I think of poetry more as communication than self-expression. We have this idea that the arts are about self-expression and there’s some of that, but they’re really about connection, and they’re about communication. You engage in a kind of delightful process. The content of the poem may be very dark, or about some of the shadow sides of human experience, but there’s still a delight in being able to put those experiences into words. To be able to create something new that’s never existed.
There’s a power in naming our experience. There’s a power in sharing a story. Even if it’s a poem that’s very abstract and you can’t quite understand it, there’s a level of delight in that. There’s something very spiritual about doing things that are intrinsically rewarding.
I run in progressive circles and we have a lot of sports culture here in the United States. It’s a big thing and it’s hyper-capitalist, and it’s hyper-masculine and it’s hyper-competitive, so it’s not considered progressive to be too into sports. I remember when the Olympics were happening a couple of summer ago, I posted something about the Olympics and somebody said, “Oh, well that’s not very progressive” or whatever, and I said, “You know what? I actually think, yes, the way the sports culture is set up in this capitalistic system is very problematic, and there’s too much money and too much attention and too much focus on all this stuff, but when you think about what sports is, that’s the kind of thing that humans should be involved in.”
When I think of the future and that we’re trying to restore the biosphere rather than pull down all of the last ecosystems on the planet, we need something like a Universal Basic Income, or something like that. You know, human beings are still going to need meaningful activities, delightful activities, important activities. I envision a future that looks like the Olympics meets Woodstock, where it’s humans engaged in activities to challenge themselves and to engage in the process of cultivating their own excellence.
But, yeah, we need more arts. We need more sports and more activities. Not necessarily hypercapitalist, hypercompetitive, but human beings need things that help them grow and challenge their skills and develop their skills. We need mental activities and we need spiritual activities and we need physical activities and we need artistic activities that are all a combination of those.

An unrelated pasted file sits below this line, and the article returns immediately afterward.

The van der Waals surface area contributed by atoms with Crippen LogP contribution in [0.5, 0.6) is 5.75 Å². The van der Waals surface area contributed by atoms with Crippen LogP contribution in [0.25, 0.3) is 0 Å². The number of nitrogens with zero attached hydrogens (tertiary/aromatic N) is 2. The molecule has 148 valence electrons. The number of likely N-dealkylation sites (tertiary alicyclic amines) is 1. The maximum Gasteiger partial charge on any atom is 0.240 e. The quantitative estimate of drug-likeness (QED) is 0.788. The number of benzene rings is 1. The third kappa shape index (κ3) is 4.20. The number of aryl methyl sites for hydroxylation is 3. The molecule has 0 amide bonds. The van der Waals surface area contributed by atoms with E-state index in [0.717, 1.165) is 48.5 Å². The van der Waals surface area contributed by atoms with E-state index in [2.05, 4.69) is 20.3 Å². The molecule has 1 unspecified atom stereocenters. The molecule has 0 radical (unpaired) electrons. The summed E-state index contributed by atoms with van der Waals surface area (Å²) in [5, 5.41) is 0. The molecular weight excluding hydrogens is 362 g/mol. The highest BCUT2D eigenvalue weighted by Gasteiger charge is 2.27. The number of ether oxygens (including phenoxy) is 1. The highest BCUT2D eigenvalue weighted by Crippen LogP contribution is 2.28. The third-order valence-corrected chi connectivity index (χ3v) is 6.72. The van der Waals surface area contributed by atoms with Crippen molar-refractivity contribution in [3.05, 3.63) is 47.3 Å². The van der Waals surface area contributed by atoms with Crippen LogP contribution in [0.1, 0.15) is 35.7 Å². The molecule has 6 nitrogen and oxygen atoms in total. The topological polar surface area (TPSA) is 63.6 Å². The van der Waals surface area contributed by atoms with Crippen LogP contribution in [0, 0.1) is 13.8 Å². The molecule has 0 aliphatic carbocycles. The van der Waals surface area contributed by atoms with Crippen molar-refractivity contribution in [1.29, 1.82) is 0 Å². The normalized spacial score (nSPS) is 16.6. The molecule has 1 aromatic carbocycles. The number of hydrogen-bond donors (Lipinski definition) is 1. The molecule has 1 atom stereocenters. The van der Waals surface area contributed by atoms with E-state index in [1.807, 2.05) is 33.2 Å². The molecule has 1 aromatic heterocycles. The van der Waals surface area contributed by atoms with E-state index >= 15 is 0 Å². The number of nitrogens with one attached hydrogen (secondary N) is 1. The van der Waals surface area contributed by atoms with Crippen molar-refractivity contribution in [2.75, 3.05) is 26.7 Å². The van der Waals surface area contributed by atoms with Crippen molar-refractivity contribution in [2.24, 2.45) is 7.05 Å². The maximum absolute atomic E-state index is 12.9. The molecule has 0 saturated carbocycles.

My vision of humanity is where we have our basic needs taken care of in a self-sustaining biosystem and we can engage in sports and creativity and philosophy and the arts of connection making and community and society. Sports, like creativity, are things that we engage in because they’re intrinsically rewarding.
A question that I’ve asked everybody that I’ve interviewed as part of this is, if it had been Drew Dellinger who had been elected 2 years ago as the President of the US and you had run on a platform of ‘Make American Imaginative Again’ and you had set out with this idea that – rather than having a national innovation strategy, which every government does – we needed a National Imagination Strategy. We need imagination back at the heart of education, at the heart of public life, of policy making, of family life, of how everything works, and you had been elected, I wonder where might you start? What might you do in your first 100 days as President Dellinger?
One of the first things that I would so is I would kick the corporations out of the universities and I would kick the military contractors out of the universities, because there’s just a fundamental conflict of interest when we’ve got these corporate interests and these military interests directing so much of the money and the funding and the research in our universities. To me that’s a violation of the spirit of what learning is about, what a university is about.